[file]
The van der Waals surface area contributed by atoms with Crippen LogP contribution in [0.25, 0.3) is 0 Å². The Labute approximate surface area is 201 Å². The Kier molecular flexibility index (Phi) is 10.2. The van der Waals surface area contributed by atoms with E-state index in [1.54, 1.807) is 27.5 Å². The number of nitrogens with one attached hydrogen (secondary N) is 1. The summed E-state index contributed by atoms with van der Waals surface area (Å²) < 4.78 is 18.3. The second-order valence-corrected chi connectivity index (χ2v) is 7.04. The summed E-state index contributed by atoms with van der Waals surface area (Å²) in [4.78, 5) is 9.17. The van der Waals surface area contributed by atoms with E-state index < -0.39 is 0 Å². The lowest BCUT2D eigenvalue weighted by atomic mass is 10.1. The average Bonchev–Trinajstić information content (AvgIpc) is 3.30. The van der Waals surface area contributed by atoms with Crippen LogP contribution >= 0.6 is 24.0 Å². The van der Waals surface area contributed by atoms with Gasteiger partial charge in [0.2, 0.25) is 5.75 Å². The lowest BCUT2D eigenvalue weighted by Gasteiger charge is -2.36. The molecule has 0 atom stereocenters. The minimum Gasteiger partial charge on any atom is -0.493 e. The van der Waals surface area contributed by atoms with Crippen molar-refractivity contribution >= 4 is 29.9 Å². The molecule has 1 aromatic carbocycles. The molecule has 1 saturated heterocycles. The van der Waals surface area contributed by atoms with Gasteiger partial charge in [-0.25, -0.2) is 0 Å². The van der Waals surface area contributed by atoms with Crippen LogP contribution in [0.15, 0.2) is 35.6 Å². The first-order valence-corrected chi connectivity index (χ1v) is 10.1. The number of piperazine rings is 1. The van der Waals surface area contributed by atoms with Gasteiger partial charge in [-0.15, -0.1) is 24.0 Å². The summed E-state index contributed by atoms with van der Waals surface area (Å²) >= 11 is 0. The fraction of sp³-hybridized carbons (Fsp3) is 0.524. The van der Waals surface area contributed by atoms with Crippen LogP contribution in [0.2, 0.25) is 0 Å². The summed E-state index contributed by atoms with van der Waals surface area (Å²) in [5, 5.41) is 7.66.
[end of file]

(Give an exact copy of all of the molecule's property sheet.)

The van der Waals surface area contributed by atoms with Crippen LogP contribution in [0.25, 0.3) is 0 Å². The Labute approximate surface area is 201 Å². The Kier molecular flexibility index (Phi) is 10.2. The van der Waals surface area contributed by atoms with E-state index in [1.54, 1.807) is 27.5 Å². The number of nitrogens with one attached hydrogen (secondary N) is 1. The summed E-state index contributed by atoms with van der Waals surface area (Å²) < 4.78 is 18.3. The second-order valence-corrected chi connectivity index (χ2v) is 7.04. The summed E-state index contributed by atoms with van der Waals surface area (Å²) in [4.78, 5) is 9.17. The van der Waals surface area contributed by atoms with E-state index < -0.39 is 0 Å². The lowest BCUT2D eigenvalue weighted by atomic mass is 10.1. The average Bonchev–Trinajstić information content (AvgIpc) is 3.30. The van der Waals surface area contributed by atoms with Crippen LogP contribution >= 0.6 is 24.0 Å². The van der Waals surface area contributed by atoms with Gasteiger partial charge in [0.2, 0.25) is 5.75 Å². The lowest BCUT2D eigenvalue weighted by Gasteiger charge is -2.36. The molecule has 0 atom stereocenters. The minimum Gasteiger partial charge on any atom is -0.493 e. The van der Waals surface area contributed by atoms with Crippen molar-refractivity contribution >= 4 is 29.9 Å². The molecule has 1 aromatic carbocycles. The molecule has 1 saturated heterocycles. The van der Waals surface area contributed by atoms with Gasteiger partial charge in [-0.25, -0.2) is 0 Å². The van der Waals surface area contributed by atoms with Crippen LogP contribution in [0.15, 0.2) is 35.6 Å². The first-order valence-corrected chi connectivity index (χ1v) is 10.1. The number of piperazine rings is 1. The van der Waals surface area contributed by atoms with Gasteiger partial charge in [-0.15, -0.1) is 24.0 Å². The summed E-state index contributed by atoms with van der Waals surface area (Å²) >= 11 is 0. The fraction of sp³-hybridized carbons (Fsp3) is 0.524. The van der Waals surface area contributed by atoms with Crippen LogP contribution in [0.2, 0.25) is 0 Å². The summed E-state index contributed by atoms with van der Waals surface area (Å²) in [5, 5.41) is 7.66.